When prepared responsibly, a raw diet can be a rewarding feeding option for both you and your pet. Unlike a human's digestive system, a dog's digestive tract is short and is made for digesting raw meat. Dr. Lew Olson writes in Raw & Natural Nutrition for Dogs, "This is accomplished by the strong hydrochloric acid in the dog's stomach, which can break down harmful bacteria and fully digest animal proteins, bones and fat." From a nutrition standpoint, as long as you're feeding a balanced raw diet under the advisement of your veterinarian and are thorough in washing your pet's bowls after feeding, a raw diet is not dangerous for any of the parties involved.
No one puts their pet on a raw diet to save money. It's true that feeding raw will cost more than your regular kibble, and, depending on your dog's size and nutritional needs, it could be a lot more. Preparing your dog's meals at home and making a week's worth of food at a time will be cheaper than buying premade raw diets that are commercially available. Before making the switch to raw, consult with your dog's veterinarian to work up a feeding plan and a budget to break down the costs.
Well, feeding raw can be time-consuming depending on your definition of the word. If you're making your dog's meals from scratch, there's the planning aspect of that as well as the actual hands on time in the kitchen. Feeding raw will take longer than just dumping kibble into a bowl if you go the homemade route. But if you're pressed for time and still want to feed raw, the easiest way is to feed a premade raw meal option from brands like Primal Pet Foods and Wysong. Feeding your dog a premade raw diet takes less than a minute to measure out (add water if freeze dried) and put in a bowl. Couldn't be easier!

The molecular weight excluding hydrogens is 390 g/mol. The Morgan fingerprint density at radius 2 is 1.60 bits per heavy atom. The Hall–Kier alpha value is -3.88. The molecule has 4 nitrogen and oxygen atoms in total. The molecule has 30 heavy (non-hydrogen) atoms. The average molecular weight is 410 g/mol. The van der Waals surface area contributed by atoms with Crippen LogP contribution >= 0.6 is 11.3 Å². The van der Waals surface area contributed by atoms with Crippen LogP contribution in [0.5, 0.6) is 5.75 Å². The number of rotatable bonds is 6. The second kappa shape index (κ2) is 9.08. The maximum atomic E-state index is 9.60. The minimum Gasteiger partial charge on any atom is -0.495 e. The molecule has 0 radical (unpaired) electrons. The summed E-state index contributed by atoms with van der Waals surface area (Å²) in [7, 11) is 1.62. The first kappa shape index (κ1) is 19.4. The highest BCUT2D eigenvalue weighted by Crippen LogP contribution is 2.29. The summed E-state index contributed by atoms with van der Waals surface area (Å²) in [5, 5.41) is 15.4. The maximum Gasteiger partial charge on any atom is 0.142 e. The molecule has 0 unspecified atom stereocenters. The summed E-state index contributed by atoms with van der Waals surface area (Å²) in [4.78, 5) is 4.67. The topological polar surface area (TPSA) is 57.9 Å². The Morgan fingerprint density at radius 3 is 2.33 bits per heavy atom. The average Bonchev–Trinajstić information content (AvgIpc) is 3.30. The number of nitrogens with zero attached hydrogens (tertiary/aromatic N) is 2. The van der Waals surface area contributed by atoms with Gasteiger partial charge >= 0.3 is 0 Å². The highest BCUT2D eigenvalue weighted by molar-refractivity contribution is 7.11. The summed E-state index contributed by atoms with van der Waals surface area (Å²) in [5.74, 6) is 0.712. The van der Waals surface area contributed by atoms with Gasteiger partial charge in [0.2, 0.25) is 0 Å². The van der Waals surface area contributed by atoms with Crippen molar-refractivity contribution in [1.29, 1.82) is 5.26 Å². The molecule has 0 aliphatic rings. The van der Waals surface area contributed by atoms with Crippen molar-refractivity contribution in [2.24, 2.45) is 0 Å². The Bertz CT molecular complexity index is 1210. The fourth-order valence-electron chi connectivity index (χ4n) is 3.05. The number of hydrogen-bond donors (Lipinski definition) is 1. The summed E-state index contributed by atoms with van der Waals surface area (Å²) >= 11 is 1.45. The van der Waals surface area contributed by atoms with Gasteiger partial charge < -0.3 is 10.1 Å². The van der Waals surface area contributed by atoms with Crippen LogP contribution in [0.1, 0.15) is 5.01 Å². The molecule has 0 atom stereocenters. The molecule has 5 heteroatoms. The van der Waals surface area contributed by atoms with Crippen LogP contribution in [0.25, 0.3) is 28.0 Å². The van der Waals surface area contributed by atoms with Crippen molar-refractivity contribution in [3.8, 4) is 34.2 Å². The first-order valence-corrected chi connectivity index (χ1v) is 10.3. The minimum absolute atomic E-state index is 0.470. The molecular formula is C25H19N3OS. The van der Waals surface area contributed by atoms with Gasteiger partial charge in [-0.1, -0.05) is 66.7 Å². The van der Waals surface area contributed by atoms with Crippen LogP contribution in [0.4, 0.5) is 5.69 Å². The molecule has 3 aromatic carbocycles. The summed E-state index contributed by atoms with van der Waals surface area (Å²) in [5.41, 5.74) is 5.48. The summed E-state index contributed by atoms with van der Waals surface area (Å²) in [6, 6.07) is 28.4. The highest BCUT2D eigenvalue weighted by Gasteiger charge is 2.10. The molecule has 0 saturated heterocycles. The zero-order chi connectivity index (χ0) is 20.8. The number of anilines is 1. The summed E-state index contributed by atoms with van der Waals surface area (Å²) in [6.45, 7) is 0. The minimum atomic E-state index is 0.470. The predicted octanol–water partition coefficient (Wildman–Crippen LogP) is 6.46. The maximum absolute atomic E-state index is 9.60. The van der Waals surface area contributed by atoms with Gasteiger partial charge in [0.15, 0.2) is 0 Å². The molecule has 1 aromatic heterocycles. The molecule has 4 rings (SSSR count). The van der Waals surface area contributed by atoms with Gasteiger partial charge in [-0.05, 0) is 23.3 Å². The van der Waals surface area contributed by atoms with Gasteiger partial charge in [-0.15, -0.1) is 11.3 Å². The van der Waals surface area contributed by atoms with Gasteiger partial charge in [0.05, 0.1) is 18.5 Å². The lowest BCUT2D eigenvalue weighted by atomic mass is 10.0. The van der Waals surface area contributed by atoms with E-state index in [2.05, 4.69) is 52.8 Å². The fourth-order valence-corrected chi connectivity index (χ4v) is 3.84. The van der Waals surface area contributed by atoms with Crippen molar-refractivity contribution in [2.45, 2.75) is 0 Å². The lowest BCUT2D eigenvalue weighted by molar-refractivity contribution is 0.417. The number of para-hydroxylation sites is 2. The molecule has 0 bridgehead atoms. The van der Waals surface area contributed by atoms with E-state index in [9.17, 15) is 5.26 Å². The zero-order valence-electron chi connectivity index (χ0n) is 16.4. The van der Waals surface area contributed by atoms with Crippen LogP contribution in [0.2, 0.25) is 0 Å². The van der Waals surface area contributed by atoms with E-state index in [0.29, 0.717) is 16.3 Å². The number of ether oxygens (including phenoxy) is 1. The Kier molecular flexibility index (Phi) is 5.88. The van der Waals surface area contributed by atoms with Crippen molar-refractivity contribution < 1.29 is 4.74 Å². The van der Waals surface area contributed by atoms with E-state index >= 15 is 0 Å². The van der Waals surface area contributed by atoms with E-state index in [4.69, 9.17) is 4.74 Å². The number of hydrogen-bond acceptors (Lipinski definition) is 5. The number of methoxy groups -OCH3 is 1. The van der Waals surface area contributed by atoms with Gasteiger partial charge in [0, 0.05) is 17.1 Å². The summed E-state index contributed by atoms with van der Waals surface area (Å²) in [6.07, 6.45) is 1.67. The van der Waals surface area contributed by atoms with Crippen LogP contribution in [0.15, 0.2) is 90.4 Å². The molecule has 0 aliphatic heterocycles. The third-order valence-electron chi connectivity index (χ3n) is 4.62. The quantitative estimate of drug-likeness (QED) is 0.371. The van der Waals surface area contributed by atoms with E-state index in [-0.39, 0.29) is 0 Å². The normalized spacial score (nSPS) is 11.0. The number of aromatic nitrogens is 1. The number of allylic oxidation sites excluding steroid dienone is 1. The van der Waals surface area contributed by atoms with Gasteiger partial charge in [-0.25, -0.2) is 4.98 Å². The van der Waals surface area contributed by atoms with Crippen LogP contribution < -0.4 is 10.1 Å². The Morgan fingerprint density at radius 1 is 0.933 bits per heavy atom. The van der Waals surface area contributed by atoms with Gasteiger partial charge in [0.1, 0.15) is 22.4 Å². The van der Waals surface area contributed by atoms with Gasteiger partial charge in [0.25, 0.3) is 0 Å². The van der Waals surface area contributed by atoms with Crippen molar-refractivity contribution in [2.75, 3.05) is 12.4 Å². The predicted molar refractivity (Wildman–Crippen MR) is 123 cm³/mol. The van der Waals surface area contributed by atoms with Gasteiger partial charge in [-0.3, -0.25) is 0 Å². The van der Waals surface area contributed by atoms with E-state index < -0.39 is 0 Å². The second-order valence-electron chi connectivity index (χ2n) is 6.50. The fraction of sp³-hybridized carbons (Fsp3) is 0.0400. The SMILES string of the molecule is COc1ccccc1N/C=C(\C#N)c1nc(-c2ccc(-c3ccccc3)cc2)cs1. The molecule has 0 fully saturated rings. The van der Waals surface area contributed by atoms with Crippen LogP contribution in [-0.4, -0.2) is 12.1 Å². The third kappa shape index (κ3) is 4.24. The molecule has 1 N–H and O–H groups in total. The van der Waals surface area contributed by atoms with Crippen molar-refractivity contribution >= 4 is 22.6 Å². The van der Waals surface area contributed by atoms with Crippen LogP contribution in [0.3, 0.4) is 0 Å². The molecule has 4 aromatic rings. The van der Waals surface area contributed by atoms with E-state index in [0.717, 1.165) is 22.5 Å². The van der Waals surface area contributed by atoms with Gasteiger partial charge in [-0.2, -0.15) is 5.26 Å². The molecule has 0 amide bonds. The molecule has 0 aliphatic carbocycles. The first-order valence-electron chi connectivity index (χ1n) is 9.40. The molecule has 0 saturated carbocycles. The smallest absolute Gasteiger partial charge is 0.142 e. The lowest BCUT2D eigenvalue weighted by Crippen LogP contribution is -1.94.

While this is true in most cases, ultimately your dog's size, types of meals and eating habits determine how messy of an endeavor feeding raw will be. A good rule of thumb is to cut up your furry family member's food into small, easily chewable pieces so he'll be less likely to move his food around the room while eating. If he has long ears that tend to fall into his food bowl, purchase a snood to keep the ears tied back at mealtime. Also, whenever possible, feed your pup outside so cleanup is a snap.
Keep in mind that there is no one right way to feed a dog and only you and your veterinarian can decide what's best for your pet. Always consult your veterinarian before switching your dog to a raw diet.
Do you feed your pet a raw diet? Share in the comments below!
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